A sound way to teach reading
By: Reid Kinsley Philadelphia Inquirer, May 16, 1989
John Wagner was a lost cause. At 7, his teachers said he would never read. “I couldn’t read at all, except for words like “the” Wagner, now 32, recalled this week. “And at 7 or 8, you’re very much aware of it, ’cause other children make fun of you.”
This is how it was for Wagner until fifth grade when he met Helen Simyak, then a new teacher at the private Main Line Day School for learning-disabled children in Haverford. The word “never” was not in Simyak’s vocabulary. To her, Wagner was a “classic dyslexic” and a good candidate for the little phonics system she had worked out to teach almost anyone to read. Under Simyak’s insistent ministrations, Wagner suddenly began to make progress.
“She used her system and she wouldn’t take now for an answer, and I learned how to read,” said Wagner, a construction worker who lives in King of Prussia. It took time, but by eighth grade, Wagner was reading his grade level and was able to transfer to public school. He is a graduate of Upper Merion High School.
For 20 years Simyak, who retired in 1977 and lives in Rosemont, has been perfecting her system. She has shared it with enthusiastic colleagues, and it has been used for 10 years in an adult literacy program in Delaware County. Second and third grade teachers at the East Goshen Elementary School near West Chester have used the system in their classrooms for the last three years and credit it for a dramatic rise in standardized reading scores. A self-published version of the system, which Simyak calls Reading and Spelling via Phonics, or RSvP, has sold 10,000 copies, she said. And now Simyak is seeking a commercial publisher for wider distribution.
Simyak, who trained as a speech and reading specialist, was a part-time remedial reading teacher in Philadelphia in the mid-1960’s when she became frustrated with the methods used at the time. Students who were supposed to be learning how to identify words “were guessing, really,” she said. They would, for example, mistake the words “lake” for “like”, tried to pronounce every vowel and were unable to analyze words of more than one syllable. Simyak began then to devise her own system, one that she felt was simple and logical. What she ended up with was a program concentrating on the most common vowel and syllable patterns. For example, second graders using RSvP learned just four regular sounds for the letter A, as in cat, gate, car, and Paul, and only three sounds for each for E, I, O, and U.
Simyak said other methods identify many more sounds and letter combinations that can overwhelm the learner, and many may teach, for example, the “short” sound for all five vowels before moving on to the “long” sound for each. “I could just see that there was a better way to do it, it came naturally,” she said. Simyak’s method teaches a complete, short list of sounds for one vowel before moving on to the next vowel, and students learn to determine which sound a vowel makes by the letters around it in a word or syllable. “We make it regular, and we make it predictable,” she said.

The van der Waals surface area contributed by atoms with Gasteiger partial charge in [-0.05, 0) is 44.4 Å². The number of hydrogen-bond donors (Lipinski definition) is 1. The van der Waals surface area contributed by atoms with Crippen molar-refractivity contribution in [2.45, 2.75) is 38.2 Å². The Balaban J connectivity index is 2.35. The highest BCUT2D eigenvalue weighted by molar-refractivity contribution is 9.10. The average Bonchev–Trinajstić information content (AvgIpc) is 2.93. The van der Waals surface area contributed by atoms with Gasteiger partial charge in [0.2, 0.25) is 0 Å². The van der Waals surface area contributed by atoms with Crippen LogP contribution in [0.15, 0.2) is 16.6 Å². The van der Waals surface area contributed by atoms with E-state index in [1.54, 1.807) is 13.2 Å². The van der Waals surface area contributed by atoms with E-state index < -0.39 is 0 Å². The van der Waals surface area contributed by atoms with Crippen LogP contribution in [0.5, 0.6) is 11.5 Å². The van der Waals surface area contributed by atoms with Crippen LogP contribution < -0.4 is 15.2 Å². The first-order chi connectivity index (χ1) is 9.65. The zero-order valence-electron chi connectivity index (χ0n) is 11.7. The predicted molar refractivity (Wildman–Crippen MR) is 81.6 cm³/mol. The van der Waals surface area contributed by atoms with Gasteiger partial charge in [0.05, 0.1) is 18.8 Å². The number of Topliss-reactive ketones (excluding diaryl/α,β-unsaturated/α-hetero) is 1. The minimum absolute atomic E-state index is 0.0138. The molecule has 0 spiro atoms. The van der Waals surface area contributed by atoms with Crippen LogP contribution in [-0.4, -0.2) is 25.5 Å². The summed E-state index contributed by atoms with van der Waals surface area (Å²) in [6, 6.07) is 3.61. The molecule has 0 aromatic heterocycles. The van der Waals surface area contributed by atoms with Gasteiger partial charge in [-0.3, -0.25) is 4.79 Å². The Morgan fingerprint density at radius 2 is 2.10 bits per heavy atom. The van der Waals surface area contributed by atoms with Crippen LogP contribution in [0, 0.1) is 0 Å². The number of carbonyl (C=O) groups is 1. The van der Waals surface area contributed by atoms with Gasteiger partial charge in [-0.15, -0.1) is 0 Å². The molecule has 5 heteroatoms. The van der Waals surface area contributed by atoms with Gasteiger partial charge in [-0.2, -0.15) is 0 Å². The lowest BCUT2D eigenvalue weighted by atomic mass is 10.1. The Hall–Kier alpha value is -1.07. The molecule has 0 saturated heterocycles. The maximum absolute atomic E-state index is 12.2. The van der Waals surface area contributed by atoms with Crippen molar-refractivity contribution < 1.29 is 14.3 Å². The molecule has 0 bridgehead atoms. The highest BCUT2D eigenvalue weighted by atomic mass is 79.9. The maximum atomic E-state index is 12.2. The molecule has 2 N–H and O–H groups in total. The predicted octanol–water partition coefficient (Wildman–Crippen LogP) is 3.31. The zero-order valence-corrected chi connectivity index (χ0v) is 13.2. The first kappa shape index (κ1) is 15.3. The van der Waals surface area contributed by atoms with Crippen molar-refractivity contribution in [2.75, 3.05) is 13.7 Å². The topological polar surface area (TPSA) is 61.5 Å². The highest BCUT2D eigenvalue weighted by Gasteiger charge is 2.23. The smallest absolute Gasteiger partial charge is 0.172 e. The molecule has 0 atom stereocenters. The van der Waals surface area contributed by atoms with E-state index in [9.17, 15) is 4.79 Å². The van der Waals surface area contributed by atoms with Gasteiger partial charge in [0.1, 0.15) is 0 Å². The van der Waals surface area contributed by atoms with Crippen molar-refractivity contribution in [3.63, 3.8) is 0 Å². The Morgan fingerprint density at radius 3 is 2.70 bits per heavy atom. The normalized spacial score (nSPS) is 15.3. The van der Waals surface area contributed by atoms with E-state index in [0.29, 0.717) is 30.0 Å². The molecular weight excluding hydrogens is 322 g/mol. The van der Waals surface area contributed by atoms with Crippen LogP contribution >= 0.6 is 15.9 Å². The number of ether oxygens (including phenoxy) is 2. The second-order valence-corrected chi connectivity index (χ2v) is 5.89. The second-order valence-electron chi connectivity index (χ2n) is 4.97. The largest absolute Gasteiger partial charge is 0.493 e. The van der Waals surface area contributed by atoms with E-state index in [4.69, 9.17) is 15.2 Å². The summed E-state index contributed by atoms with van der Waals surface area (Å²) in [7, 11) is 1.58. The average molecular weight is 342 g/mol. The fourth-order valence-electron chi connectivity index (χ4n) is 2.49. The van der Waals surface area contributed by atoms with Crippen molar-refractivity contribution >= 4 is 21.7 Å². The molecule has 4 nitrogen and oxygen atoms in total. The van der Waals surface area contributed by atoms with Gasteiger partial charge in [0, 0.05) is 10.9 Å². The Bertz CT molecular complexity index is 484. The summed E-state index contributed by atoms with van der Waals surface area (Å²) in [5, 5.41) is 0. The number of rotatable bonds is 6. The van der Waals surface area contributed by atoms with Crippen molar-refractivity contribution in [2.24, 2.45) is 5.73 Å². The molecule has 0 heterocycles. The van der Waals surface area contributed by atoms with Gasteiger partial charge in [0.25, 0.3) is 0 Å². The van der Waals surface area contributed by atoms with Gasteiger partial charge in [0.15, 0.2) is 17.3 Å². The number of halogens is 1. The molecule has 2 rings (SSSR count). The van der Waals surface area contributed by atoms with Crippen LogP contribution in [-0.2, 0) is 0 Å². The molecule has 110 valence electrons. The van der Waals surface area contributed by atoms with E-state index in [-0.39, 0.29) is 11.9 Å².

At the Main Line Day School, which closed in the early 1980’s, Simyak introduced RSvP to another reading teacher, Julie Dallett, who eventually put it into writing for use in elementary classrooms. She is listed with Simyak as co-author of the RSvP series. Dallett, now a family therapist in West Chester, said that RSvP was “the most effective thing I have ever come across” to teach reading. Its simplicity gives students a sense of security, she said.
Pat Gaul, director of the Delaware County Literacy Council, said RSvP “really systemizes the English language” so that illiterate, but intelligent, adults also feel more secure. The council is a private, nonprofit agency that uses volunteers to tutor about 500 adults each year. About 60 percent of the council’s students, those with some rudimentary reading skills, use RSvP, Gaul said. With Simyak’s system, adult students increase their reading ability by an average of 1.3 grade levels for every half year of instruction. That pace reveals a shortcoming in the schools, says Simyak. “In a matter of hours, these students go up” in reading level, she said. “What are we doing for 12 years? I mean, that’s a disgrace.” Simyak is a member of the governing board at the literacy council.
East Goshen Elementary Principal Grace Bulls said RSvP was introduced to second and third grader classes to help children figure out unfamiliar words they come across – develop so-called word study skills. Stanford Achievement Test results in 1986 placed East Goshen second graders in the 64th percentile nationally in word study skills. After the introduction of RSvP, test results put the East Goshen second graders in the 91st percentile in 1987 and in the 99th percentile in 1988.
The school’s reading specialist, Diane Dempster, said she had known about RSvP because she once worked with Dallett. She said the phonics material can be covered in a few lessons early in the school year and then applied in literature reading the rest of the term. East Goshen fourth grade teacher Susan Szentlaszloi said that when she started teaching in the 1960’s “you would get pieces of this information here and there throughout the year, it wasn’t all at once, and my sense is that kids do not pull all the pieces together.”